Investigating Trump is not “harassment”
Don’t fall into the trap of conflating Democratic oversight with retribution
Blog ››› ››› SIMON MALOY
This morning, Senate majority leader Mitch McConnell made a point of warning House Democrats not to use the powers of executive oversight and investigation they won in yesterday’s midterm elections. He said the incoming House Democratic majority’s plans for investigating Donald Trump’s corruption are tantamount to “presidential harassment,” and he warned that the strategy will backfire on the party in the same way it stung congressional Republicans during the Bill Clinton years. “I’m not so sure it will work for them,” McConnell said.
Obviously this advice was not offered in good faith, but McConnell’s words weren’t meant for Democratic ears to begin with. McConnell was speaking to conservative media and mainstream pundits, and he wanted to lay down the marker that all Democratic investigation of the White House will be illegitimate, punitive, and politically motivated.
McConnell has a receptive audience. On Fox News, former Utah congressman Jason Chaffetz -- who spent years leading endless Republican fishing expeditions into the 2012 Benghazi attacks -- complained that Democrats are going to be “insatiable” in their investigations because “they can't believe that Donald Trump's the president. They're going to go after everything from impeachment, to pharmaceuticals, to how is the president profiting from his hotel.” Meanwhile, pundits on other networks are already preemptively scolding Democrats for overreaching with investigations and helping Trump:
To be sure, Democrats House win is, at least in one way, a gift to Trump. They will focus the next two years on investigations, subpoenas, hearings and impeachment threats. Democratic political operatives and the media will love it. And America will hate it.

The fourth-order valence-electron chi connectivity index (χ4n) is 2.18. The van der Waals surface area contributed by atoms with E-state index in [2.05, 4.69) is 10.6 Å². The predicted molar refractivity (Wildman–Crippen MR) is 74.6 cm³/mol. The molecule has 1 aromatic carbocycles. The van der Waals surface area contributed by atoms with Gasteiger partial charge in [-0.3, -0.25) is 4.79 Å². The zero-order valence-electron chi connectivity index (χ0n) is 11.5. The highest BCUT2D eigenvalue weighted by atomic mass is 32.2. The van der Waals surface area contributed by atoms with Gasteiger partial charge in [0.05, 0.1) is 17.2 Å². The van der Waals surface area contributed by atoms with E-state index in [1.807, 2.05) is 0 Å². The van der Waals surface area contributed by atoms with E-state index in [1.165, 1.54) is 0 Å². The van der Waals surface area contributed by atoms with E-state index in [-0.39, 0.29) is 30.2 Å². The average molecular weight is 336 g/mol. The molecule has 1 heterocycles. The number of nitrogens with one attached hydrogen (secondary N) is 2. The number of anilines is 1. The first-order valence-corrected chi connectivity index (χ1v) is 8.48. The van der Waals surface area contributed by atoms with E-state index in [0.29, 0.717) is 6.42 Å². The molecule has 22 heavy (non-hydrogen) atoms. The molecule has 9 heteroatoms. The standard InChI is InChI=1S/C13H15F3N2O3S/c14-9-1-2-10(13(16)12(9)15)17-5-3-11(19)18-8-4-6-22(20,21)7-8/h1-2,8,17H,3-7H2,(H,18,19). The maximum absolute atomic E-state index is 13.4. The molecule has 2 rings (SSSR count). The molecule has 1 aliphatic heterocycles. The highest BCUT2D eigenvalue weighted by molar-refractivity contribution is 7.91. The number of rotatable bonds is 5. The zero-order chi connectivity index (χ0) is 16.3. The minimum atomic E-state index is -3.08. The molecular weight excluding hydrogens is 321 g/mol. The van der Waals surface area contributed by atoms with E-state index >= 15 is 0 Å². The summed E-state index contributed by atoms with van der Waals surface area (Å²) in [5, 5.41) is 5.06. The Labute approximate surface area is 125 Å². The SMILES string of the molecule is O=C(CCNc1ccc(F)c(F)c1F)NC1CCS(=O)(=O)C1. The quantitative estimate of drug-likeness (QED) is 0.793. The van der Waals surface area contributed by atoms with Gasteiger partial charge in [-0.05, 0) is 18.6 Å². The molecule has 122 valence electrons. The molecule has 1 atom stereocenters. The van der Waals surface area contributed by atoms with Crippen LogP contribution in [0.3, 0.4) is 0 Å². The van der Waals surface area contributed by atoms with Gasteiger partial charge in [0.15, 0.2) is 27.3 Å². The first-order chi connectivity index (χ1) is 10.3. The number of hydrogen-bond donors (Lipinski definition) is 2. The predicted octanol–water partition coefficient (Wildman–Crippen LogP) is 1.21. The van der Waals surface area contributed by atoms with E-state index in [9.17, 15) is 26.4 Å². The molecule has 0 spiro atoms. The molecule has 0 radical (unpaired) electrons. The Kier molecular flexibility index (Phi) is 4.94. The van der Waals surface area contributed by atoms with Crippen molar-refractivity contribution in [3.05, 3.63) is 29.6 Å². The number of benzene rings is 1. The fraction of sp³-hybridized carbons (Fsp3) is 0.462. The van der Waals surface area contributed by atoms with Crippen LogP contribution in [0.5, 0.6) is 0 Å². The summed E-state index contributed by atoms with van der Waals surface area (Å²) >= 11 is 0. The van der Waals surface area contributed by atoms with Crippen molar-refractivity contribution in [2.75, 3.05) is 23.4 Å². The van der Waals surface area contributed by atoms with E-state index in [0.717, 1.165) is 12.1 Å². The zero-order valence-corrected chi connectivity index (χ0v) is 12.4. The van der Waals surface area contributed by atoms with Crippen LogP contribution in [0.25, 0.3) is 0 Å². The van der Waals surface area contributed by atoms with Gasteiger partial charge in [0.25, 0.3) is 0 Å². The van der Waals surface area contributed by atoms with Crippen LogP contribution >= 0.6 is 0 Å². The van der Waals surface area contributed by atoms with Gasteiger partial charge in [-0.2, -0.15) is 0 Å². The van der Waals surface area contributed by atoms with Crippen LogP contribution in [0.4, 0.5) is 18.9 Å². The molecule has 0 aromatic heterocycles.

— S.E. Cupp (@secupp) November 7, 2018
This is an easy trap to fall into -- the mainstream press has an unshakeable affinity for both-sideism that wrongly conflates actual malfeasance (like, say, having your golf-club cronies secretly set veterans policy) with lesser offenses (like, say, being “too aggressive” in investigating the president). Republicans and the conservative media are laying this trap because they understand the threat posed by real, sustained oversight of the Trump administration.
The past two years of government have been marked by two separate, linked dynamics: sprawling and flagrant corruption by the president, his family, and senior members of his government; and the complicity of a Republican-controlled Congress that thwarted all investigation into Trump’s graft and determinedly shirked its oversight duties to shield the president politically.
Now Republicans have lost their ability to protect their corrupt president, and they’re scared that the bill is coming due. And they know full well just how bad it could get: Prior to the election, House Republicans compiled and shared a handy spreadsheet of the Trump administration’s corrupt acts and abuses of power they were worried Democrats would dig into if they won subpoena power. The House GOP’s spreadsheet is remarkable both for the large number of discrete scandals it contained, and the fact that it still doesn’t come anywhere close to a full accounting of the president’s corruption.
What McConnell, Fox News, and other conservatives are banking on now is that the media will assist them in framing all investigations of the president’s actions as nothing more than partisan squabbling and score-settling. They’re going to try and turn the president -- who has so far enjoyed a free hand to abuse his power and enrich himself -- into a victim of “harassment” by a Democratic coalition that is motivated solely by lingering outrage over the 2016 election. It’s a transparently cynical and self-serving ploy to shield Trump from the grossly overdue investigation he deserves.